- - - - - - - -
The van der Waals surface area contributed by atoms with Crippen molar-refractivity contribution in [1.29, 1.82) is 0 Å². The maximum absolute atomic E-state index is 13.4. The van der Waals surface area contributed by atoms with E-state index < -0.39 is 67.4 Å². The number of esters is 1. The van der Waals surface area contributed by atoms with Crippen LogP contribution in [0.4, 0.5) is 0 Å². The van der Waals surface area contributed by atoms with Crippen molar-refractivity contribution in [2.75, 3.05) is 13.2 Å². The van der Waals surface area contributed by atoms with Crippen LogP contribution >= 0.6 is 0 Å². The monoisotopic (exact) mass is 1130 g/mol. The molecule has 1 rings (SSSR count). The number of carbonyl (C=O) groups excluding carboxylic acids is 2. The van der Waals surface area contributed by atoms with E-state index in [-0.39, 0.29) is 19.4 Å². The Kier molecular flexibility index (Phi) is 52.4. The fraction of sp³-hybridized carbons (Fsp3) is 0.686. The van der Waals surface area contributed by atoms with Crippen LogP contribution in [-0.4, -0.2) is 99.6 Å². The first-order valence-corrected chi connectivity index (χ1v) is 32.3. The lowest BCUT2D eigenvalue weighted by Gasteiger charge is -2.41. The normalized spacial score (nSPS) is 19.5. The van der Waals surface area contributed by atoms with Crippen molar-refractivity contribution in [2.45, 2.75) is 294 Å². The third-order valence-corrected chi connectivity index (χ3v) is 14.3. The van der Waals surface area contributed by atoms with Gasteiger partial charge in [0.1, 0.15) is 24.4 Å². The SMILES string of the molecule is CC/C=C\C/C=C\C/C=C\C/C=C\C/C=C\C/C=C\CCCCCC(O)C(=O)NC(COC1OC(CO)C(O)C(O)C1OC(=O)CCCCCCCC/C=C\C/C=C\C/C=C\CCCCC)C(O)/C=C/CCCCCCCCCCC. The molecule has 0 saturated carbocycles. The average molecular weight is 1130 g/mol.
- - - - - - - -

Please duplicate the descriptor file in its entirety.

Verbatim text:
The van der Waals surface area contributed by atoms with Crippen molar-refractivity contribution in [1.29, 1.82) is 0 Å². The maximum absolute atomic E-state index is 13.4. The van der Waals surface area contributed by atoms with E-state index < -0.39 is 67.4 Å². The number of esters is 1. The van der Waals surface area contributed by atoms with Crippen LogP contribution in [0.4, 0.5) is 0 Å². The van der Waals surface area contributed by atoms with Crippen molar-refractivity contribution in [2.75, 3.05) is 13.2 Å². The van der Waals surface area contributed by atoms with Crippen LogP contribution >= 0.6 is 0 Å². The monoisotopic (exact) mass is 1130 g/mol. The molecule has 1 rings (SSSR count). The number of carbonyl (C=O) groups excluding carboxylic acids is 2. The van der Waals surface area contributed by atoms with E-state index in [-0.39, 0.29) is 19.4 Å². The Kier molecular flexibility index (Phi) is 52.4. The fraction of sp³-hybridized carbons (Fsp3) is 0.686. The van der Waals surface area contributed by atoms with Crippen LogP contribution in [-0.4, -0.2) is 99.6 Å². The first-order valence-corrected chi connectivity index (χ1v) is 32.3. The lowest BCUT2D eigenvalue weighted by Gasteiger charge is -2.41. The normalized spacial score (nSPS) is 19.5. The van der Waals surface area contributed by atoms with Crippen molar-refractivity contribution in [2.45, 2.75) is 294 Å². The third-order valence-corrected chi connectivity index (χ3v) is 14.3. The van der Waals surface area contributed by atoms with Gasteiger partial charge in [0.1, 0.15) is 24.4 Å². The SMILES string of the molecule is CC/C=C\C/C=C\C/C=C\C/C=C\C/C=C\C/C=C\CCCCCC(O)C(=O)NC(COC1OC(CO)C(O)C(O)C1OC(=O)CCCCCCCC/C=C\C/C=C\C/C=C\CCCCC)C(O)/C=C/CCCCCCCCCCC. The molecule has 0 saturated carbocycles. The average molecular weight is 1130 g/mol.